As for the recipe, I especially appreciated the fact that Stein specified headless prawns. It always helps to know weights before you start. I’d bought 1100 grams of largish prawns in the shell. After I broke off the heads, I had 660 grams to work with. I figured that was close enough to 550 grams, so used them all.

I followed the rest of the recipe, using ground almonds instead of white poppy seeds. Never knew almonds were a good substitute for white poppy seeds, so that was a nice bit of info. Made tamarind water by stirring a heaped teaspoon of tamarind paste into a 1/4 cup (4 tablespoons) of warm water.

The hardest part—meaning the most time-consuming—of this recipe was peeling and deveining the prawns (shrimps). This is always a pain, but I found that once the heads were pulled off, it was fairly easy to grab the prawn’s digestive tract and pull it out. Another good find.

Served with mashed potatoes left over from Christmas Eve lunch.

Stein's Seafood Odyssey

Verdict
A tasty dish that we enjoyed, but my memory says that I enjoyed the fish caldine recipe from Ghana even more.

I will most likely not make this again, because I have heaps of other page-32 prawn recipes still to make.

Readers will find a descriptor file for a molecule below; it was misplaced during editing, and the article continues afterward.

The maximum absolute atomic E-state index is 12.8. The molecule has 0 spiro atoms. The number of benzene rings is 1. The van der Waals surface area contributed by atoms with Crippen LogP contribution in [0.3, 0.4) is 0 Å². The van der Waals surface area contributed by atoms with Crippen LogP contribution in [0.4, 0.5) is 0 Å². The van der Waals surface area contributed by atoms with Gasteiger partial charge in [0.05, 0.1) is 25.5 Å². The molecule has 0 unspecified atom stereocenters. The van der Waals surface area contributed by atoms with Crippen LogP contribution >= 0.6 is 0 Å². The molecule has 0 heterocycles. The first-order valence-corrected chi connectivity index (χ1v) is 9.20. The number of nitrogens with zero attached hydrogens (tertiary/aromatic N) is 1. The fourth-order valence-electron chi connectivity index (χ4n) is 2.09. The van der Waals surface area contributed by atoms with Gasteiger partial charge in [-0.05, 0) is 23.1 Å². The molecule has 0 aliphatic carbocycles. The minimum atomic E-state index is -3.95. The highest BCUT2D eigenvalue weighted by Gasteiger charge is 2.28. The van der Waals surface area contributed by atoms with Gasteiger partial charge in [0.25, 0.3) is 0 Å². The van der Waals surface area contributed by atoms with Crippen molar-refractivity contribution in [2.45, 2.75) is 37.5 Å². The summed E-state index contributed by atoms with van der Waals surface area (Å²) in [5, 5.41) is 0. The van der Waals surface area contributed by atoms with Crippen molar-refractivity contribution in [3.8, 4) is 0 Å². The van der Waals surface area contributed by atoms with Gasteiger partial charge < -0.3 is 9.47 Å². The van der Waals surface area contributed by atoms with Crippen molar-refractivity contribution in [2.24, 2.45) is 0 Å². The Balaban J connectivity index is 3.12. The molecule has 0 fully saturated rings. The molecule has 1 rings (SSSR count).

Some asides
It’s summer in Australia, so our Christmas celebrations aren’t quite the same as those in the Northern Hemisphere. Temperatures is some places can reach 40°C (104°F) or more. Seafood and cold lunches are common (not the rule, but common).

So here’s another prawn/shrimp recipe that would be great for a festive occasion.

And don’t forget to check out my travel blog.

Prawns at Christmas

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About leggypeggy

Intrepid overland traveller, keen photographer, avid cook—known to jump out of airplanes and do other silly things. Do not act my age.
This entry was posted in Fish and seafood, Light meal, lunch, Main dish, Seafood and tagged , , , , , , , , , , , , , , , , , , , . Bookmark the permalink.

10 Responses to Prawn caldine

  1. Wili says:

    mmmmmh…. delicious. I didn’t know Rick Stein befor. But with this he has already won me and you too 😉

  2. blondieaka says:

    mmmmm I like the sound of this one 🙂

  3. Catherine says:

    Looks delicious. Will be trying this one for sure. Big fan of Rick Stein and his food adventures!

  4. Sy S. says:

    I had high hopes of this recipe being a very good one, but I just can’t give it a high rating. Maybe because I varied the ingredients (don’t care for Tamarind, so left it out) and also placed the shrimp on a bed of Asian Vegetable Rice (Package) which was a touch on the sweet side. Perhaps the shrimp would have been better on mashed potatoes… but to me it was a typical Asian/Thai type of dish.

  5. Sheryl says:

    I’ve enjoyed reading both posts with caldine recipes. If I get a chance, I really want to try the fish caldine recipe. I think that I’ve eaten something similar to it that I really liked, and it would be fun to try making it.

    • leggypeggy says:

      I loved the fish caldine. Just my kind of flavours. This prawn dish was good, but not great, but the fish version was excellent. Let me know what you think if you make it.